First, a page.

From “The Fire Next Time”, we moved to “Kindred” by Octavia Butler. “Kindred” follows a Black woman named Dana who is transported from her time back to the Antebellum South. Dana is pulled through the horrors of slavery, and the book draws parallels to racism of the past to racism still occurring today.

“Kindred” manages to be so historically accurate that many have compared it to just a history textbook. It has the power to pull the reader in and provide context to historical events while still being a work of fiction.

I didn’t feel this way as I read though. The book managed to keep my interest but I’m not the type of person who needs to hear events in grave detail to understand what happened. When I do learn about history, I always prefer nonfiction stories.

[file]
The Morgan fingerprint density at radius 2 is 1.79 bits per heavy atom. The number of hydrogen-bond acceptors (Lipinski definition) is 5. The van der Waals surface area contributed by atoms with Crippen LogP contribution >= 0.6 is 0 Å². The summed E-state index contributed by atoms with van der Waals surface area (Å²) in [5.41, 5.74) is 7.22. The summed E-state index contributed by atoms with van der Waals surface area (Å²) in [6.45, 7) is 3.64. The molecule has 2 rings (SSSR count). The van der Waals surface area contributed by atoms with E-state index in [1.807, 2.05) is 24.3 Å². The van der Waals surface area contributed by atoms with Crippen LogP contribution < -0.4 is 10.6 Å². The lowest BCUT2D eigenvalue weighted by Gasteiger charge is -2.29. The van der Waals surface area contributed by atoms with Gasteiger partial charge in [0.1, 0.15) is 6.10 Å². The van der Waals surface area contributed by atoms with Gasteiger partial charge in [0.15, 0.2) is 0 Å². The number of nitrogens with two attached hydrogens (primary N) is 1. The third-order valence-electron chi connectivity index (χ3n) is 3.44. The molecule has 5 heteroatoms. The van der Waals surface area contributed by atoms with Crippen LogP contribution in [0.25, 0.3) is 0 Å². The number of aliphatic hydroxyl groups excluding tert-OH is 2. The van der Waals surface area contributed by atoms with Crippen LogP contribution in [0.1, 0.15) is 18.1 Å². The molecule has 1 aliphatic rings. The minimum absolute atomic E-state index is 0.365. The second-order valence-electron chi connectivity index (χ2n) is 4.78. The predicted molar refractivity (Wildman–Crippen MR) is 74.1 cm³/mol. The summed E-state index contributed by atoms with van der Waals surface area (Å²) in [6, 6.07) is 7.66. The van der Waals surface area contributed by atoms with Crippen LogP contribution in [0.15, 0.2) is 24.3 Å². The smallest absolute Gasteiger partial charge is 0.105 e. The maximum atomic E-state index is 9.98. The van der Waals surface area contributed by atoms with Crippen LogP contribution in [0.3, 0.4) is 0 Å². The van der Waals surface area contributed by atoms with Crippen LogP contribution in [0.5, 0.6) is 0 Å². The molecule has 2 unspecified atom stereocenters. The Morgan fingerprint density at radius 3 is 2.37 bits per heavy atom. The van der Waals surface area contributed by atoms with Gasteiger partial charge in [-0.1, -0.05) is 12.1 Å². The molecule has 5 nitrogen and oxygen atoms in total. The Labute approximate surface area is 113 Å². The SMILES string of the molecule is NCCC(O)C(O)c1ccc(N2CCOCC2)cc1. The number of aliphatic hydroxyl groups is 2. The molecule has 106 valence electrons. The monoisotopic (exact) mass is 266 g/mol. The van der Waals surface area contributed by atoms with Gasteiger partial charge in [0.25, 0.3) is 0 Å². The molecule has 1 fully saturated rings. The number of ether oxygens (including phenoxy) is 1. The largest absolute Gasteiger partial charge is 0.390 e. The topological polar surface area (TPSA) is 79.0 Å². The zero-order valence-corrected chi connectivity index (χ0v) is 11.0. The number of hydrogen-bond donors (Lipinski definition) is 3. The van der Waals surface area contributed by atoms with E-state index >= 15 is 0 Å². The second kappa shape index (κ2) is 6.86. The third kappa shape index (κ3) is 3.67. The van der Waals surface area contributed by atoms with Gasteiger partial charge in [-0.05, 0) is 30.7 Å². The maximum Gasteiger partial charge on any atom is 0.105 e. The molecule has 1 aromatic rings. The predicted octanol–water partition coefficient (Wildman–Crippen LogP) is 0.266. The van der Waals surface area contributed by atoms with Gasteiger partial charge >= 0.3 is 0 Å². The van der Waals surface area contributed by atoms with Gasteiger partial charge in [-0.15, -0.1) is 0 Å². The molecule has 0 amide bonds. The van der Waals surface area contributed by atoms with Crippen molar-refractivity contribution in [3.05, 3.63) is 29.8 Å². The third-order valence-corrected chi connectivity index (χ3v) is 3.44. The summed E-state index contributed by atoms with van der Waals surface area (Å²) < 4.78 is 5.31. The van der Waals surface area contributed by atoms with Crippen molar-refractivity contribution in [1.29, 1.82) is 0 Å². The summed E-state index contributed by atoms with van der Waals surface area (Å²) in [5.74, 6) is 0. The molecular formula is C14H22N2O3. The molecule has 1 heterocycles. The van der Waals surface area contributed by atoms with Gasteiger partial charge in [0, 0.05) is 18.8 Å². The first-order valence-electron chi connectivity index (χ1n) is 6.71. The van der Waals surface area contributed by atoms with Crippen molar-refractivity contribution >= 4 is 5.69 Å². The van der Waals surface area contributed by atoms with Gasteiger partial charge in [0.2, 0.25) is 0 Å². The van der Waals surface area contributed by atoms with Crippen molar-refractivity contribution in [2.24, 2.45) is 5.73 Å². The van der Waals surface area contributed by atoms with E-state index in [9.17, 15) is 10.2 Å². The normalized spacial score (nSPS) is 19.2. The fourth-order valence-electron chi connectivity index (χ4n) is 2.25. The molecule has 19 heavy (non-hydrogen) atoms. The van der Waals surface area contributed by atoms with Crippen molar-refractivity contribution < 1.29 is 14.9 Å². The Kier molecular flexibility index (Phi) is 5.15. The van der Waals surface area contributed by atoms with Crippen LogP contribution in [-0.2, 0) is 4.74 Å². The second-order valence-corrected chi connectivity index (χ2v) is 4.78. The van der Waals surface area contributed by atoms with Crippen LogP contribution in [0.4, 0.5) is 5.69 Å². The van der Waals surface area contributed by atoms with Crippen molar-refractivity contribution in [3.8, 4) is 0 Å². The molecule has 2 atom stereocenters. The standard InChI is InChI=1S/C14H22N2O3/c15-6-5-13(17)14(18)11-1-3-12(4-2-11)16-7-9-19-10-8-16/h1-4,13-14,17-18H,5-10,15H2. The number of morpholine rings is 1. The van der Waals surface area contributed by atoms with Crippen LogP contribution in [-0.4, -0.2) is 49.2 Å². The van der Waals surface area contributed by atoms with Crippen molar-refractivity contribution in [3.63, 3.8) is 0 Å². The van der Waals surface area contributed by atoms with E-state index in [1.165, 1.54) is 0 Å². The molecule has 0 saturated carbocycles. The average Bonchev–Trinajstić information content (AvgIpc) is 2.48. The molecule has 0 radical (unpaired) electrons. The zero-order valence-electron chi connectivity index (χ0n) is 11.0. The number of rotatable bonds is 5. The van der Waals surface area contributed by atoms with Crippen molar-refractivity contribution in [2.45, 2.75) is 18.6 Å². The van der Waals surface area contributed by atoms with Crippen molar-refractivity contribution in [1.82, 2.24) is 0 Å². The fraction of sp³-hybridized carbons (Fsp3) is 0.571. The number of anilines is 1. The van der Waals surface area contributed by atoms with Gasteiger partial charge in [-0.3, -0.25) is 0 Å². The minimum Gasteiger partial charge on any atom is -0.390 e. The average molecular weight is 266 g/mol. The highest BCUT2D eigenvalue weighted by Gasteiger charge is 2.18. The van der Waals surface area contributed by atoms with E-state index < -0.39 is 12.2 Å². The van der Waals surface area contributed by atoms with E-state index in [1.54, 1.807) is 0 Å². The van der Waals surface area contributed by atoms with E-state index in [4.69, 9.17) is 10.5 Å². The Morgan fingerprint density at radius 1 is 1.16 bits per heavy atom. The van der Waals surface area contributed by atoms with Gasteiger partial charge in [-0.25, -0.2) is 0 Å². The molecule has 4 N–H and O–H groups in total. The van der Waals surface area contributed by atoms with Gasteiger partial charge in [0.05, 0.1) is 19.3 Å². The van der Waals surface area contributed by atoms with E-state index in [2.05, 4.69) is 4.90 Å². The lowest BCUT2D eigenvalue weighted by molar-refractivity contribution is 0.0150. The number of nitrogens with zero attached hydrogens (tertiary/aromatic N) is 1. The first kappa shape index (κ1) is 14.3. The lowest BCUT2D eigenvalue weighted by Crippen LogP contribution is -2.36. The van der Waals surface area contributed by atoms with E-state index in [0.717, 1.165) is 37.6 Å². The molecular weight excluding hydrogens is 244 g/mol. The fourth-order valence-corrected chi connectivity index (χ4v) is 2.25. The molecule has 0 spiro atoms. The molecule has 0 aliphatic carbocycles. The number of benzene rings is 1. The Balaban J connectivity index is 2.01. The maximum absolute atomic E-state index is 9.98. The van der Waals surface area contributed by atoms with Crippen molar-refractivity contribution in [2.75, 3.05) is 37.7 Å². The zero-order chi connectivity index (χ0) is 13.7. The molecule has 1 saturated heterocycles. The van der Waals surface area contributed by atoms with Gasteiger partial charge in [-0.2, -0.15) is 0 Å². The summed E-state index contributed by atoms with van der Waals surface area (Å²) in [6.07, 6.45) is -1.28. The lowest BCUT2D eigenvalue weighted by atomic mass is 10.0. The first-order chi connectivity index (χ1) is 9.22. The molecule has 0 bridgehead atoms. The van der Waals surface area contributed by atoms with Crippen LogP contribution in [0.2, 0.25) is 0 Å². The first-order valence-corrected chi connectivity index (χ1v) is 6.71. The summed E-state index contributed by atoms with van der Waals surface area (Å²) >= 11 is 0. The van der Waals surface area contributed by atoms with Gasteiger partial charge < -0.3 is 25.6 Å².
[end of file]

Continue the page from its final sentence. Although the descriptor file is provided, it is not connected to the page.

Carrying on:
The book especially gets into unnecessary details about sexual abuse. I mentioned to a friend that the content was so heavy I was driven away from the book, and they practically laughed it off.  I don’t think when people heard me saying I couldn’t manage the content that they got the full picture.

They didn’t see me struggling to make it through the last bits of a chapter trying to block out flashbacks of my own, pushing to finish my homework so I could get to sleep and hopefully make it stop. I tried to prepare for it, but I wasn’t ready. Because it left me so distraught, I blocked out a majority of the rest of the book.

The violence in detail leaves me more emotionally distraught than understanding events. Maybe it isn’t the best book for a classroom environment…

Finally, as the end of the year rolled around, Ms. Conner had us vote between reading “Macbeth” or “12 Angry Men “. I voted for “12 Angry Men” just because I knew it wasn’t by Shakespeare. To my dismay, “Macbeth” won.